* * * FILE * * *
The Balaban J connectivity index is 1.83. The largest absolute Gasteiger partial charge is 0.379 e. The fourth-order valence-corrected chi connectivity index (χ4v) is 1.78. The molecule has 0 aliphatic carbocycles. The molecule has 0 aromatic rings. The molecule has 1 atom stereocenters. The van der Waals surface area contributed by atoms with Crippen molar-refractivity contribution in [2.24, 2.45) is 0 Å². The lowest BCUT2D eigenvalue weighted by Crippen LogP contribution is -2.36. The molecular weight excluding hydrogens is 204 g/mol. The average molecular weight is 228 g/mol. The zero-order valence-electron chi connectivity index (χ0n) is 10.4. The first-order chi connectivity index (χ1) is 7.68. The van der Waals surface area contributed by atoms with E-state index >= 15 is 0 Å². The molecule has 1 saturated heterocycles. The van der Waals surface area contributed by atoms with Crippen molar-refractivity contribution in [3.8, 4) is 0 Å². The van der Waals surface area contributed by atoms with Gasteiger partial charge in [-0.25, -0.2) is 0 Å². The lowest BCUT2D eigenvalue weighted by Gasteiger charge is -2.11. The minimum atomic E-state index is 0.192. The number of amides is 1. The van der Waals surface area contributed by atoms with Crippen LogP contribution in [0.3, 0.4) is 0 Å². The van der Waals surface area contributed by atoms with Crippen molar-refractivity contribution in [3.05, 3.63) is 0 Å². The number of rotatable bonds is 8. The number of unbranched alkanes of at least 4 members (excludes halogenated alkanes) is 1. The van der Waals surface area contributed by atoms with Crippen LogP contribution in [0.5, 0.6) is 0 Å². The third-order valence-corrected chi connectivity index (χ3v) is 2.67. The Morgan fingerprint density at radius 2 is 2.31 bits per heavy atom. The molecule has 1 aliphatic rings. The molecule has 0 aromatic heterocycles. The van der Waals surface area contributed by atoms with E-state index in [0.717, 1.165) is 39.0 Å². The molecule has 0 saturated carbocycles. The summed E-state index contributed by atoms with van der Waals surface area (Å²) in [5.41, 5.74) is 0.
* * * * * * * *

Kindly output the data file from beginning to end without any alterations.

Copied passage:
The Balaban J connectivity index is 1.83. The largest absolute Gasteiger partial charge is 0.379 e. The fourth-order valence-corrected chi connectivity index (χ4v) is 1.78. The molecule has 0 aliphatic carbocycles. The molecule has 0 aromatic rings. The molecule has 1 atom stereocenters. The van der Waals surface area contributed by atoms with Crippen molar-refractivity contribution in [2.24, 2.45) is 0 Å². The lowest BCUT2D eigenvalue weighted by Crippen LogP contribution is -2.36. The molecular weight excluding hydrogens is 204 g/mol. The average molecular weight is 228 g/mol. The zero-order valence-electron chi connectivity index (χ0n) is 10.4. The first-order chi connectivity index (χ1) is 7.68. The van der Waals surface area contributed by atoms with E-state index >= 15 is 0 Å². The molecule has 1 saturated heterocycles. The van der Waals surface area contributed by atoms with Crippen molar-refractivity contribution in [3.8, 4) is 0 Å². The van der Waals surface area contributed by atoms with Gasteiger partial charge in [-0.25, -0.2) is 0 Å². The lowest BCUT2D eigenvalue weighted by Gasteiger charge is -2.11. The minimum atomic E-state index is 0.192. The number of amides is 1. The van der Waals surface area contributed by atoms with Crippen LogP contribution in [0.3, 0.4) is 0 Å². The van der Waals surface area contributed by atoms with Crippen molar-refractivity contribution in [3.05, 3.63) is 0 Å². The number of rotatable bonds is 8. The number of unbranched alkanes of at least 4 members (excludes halogenated alkanes) is 1. The van der Waals surface area contributed by atoms with Crippen LogP contribution in [0.5, 0.6) is 0 Å². The third-order valence-corrected chi connectivity index (χ3v) is 2.67. The Morgan fingerprint density at radius 2 is 2.31 bits per heavy atom. The molecule has 1 aliphatic rings. The molecule has 0 aromatic heterocycles. The van der Waals surface area contributed by atoms with E-state index in [0.717, 1.165) is 39.0 Å². The molecule has 0 saturated carbocycles. The summed E-state index contributed by atoms with van der Waals surface area (Å²) in [5.41, 5.74) is 0.